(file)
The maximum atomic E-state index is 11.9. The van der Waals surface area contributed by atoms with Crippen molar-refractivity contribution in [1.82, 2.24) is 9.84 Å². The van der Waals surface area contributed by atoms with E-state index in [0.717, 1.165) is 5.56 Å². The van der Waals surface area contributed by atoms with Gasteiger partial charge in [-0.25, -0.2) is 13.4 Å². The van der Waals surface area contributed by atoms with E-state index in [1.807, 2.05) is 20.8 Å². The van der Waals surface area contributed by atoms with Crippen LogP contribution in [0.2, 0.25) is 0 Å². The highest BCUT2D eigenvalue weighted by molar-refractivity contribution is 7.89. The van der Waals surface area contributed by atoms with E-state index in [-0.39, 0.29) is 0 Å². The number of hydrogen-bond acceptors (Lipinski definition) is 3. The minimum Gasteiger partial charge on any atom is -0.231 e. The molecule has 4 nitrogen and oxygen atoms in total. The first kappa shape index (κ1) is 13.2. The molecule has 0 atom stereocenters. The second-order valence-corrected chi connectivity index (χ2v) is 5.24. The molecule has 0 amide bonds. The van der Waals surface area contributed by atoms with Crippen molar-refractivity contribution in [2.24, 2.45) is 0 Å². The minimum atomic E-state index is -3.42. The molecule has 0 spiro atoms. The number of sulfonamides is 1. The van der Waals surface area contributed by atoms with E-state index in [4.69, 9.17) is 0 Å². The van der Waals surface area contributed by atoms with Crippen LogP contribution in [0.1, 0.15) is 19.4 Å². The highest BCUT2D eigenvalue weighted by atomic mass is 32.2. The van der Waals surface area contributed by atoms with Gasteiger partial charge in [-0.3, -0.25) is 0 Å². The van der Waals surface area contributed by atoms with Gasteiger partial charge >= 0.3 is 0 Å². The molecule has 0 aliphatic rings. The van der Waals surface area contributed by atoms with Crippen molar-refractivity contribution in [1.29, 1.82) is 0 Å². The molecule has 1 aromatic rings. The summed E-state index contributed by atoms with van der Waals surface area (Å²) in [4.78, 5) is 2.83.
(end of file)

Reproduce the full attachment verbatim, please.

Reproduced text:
The maximum atomic E-state index is 11.9. The van der Waals surface area contributed by atoms with Crippen molar-refractivity contribution in [1.82, 2.24) is 9.84 Å². The van der Waals surface area contributed by atoms with E-state index in [0.717, 1.165) is 5.56 Å². The van der Waals surface area contributed by atoms with Gasteiger partial charge in [-0.25, -0.2) is 13.4 Å². The van der Waals surface area contributed by atoms with E-state index in [1.807, 2.05) is 20.8 Å². The van der Waals surface area contributed by atoms with Crippen LogP contribution in [0.2, 0.25) is 0 Å². The highest BCUT2D eigenvalue weighted by molar-refractivity contribution is 7.89. The van der Waals surface area contributed by atoms with E-state index in [-0.39, 0.29) is 0 Å². The number of hydrogen-bond acceptors (Lipinski definition) is 3. The minimum Gasteiger partial charge on any atom is -0.231 e. The molecule has 4 nitrogen and oxygen atoms in total. The first kappa shape index (κ1) is 13.2. The molecule has 0 atom stereocenters. The second-order valence-corrected chi connectivity index (χ2v) is 5.24. The molecule has 0 amide bonds. The van der Waals surface area contributed by atoms with Crippen molar-refractivity contribution in [2.24, 2.45) is 0 Å². The minimum atomic E-state index is -3.42. The molecule has 0 spiro atoms. The number of sulfonamides is 1. The van der Waals surface area contributed by atoms with E-state index in [4.69, 9.17) is 0 Å². The van der Waals surface area contributed by atoms with Crippen LogP contribution in [0.1, 0.15) is 19.4 Å². The highest BCUT2D eigenvalue weighted by atomic mass is 32.2. The van der Waals surface area contributed by atoms with Gasteiger partial charge in [-0.3, -0.25) is 0 Å². The van der Waals surface area contributed by atoms with Gasteiger partial charge >= 0.3 is 0 Å². The molecule has 0 aliphatic rings. The van der Waals surface area contributed by atoms with Crippen molar-refractivity contribution in [1.29, 1.82) is 0 Å². The molecule has 1 aromatic rings. The summed E-state index contributed by atoms with van der Waals surface area (Å²) in [4.78, 5) is 2.83.